China's foreigner ban leaves global businesses in limbo

A ban on most foreigners entering the country was implemented in March as the outbreak gathered pace overseas -- leaving families separated and firms struggling without key employees.

A ban on most foreigners entering the country was implemented in March as the outbreak gathered pace overseas -- leaving families separated and firms struggling without key employees.

AFP/Hector Retamal

BEIJING - China's coronavirus travel ban is wreaking havoc among foreign companies and international schools, with many fearing for their future as executives, teachers and students are left stranded in their home countries.

A ban on most foreigners entering the country was implemented in March as the outbreak gathered pace overseas -- leaving families separated and firms struggling without key employees.

Even those with valid residence or work permits, or who run businesses, have been shut out, and there was further doubt about when the restrictions would be lifted after a new cluster of infections was detected in Beijing over the weekend.

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Although China set up "fast-track" channels with some countries for key business personnel to return, the process is still complicated and requires an invitation letter and approval by the foreign ministry.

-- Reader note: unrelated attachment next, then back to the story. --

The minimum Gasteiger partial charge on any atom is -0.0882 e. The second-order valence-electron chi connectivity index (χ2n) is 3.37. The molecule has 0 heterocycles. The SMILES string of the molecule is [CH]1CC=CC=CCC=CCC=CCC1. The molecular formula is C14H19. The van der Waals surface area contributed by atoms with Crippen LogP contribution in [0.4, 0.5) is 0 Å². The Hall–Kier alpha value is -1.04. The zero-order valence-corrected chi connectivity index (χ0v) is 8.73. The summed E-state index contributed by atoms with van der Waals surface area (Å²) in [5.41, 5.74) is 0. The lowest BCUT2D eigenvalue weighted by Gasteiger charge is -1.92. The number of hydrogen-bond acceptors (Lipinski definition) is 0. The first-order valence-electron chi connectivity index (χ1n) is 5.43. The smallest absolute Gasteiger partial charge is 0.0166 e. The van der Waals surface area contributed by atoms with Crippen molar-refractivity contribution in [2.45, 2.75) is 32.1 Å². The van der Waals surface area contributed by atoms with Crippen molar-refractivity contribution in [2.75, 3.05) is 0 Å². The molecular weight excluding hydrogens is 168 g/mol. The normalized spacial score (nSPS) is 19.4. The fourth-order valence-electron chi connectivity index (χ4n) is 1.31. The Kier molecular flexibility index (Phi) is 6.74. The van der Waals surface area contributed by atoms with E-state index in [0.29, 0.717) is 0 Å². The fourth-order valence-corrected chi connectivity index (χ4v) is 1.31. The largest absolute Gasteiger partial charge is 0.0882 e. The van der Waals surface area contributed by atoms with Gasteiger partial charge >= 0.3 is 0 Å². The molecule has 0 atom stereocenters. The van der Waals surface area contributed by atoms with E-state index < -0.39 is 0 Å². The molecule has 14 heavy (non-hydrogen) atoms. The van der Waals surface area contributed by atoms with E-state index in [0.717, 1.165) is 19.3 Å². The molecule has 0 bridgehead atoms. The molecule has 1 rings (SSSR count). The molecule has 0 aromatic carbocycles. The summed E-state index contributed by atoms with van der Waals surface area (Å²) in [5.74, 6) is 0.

St. John Moore, chairman of the British Chamber of Commerce in China, called this week for a system allowing British nationals who live in China to return with their families.

"An increasing number of British businesses make China their regional hub and base executives in China with roles across the region. In this current environment, it is not possible to continue that," he said.

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​​​​​​​Joerg Wuttke, president of the EU Chamber in China added it is "recruitment season" now, when companies move as many as 100 staff members to new roles or appointments.

"But it could be very difficult now (to keep workers in China) because many family members are separated... many people may just cut their stint short, go home and stay home," he told AFP.

"How can we make China a good place to live when flights are not operating, quarantine conditions are unfavourable and it's hard to get visas?"

READ: Estimated 200 South Africans stranded in China​​​​​​​

International schools have also seen students and teachers stranded overseas.

The British Chamber's Moore said a "significant number of British teachers remain outside China", presenting challenges for schools to resume in-person classes.

Some parents have called for refunds on hefty tuition fees with classes unable to resume, adding to the schools' financial woes.

Source
AFP

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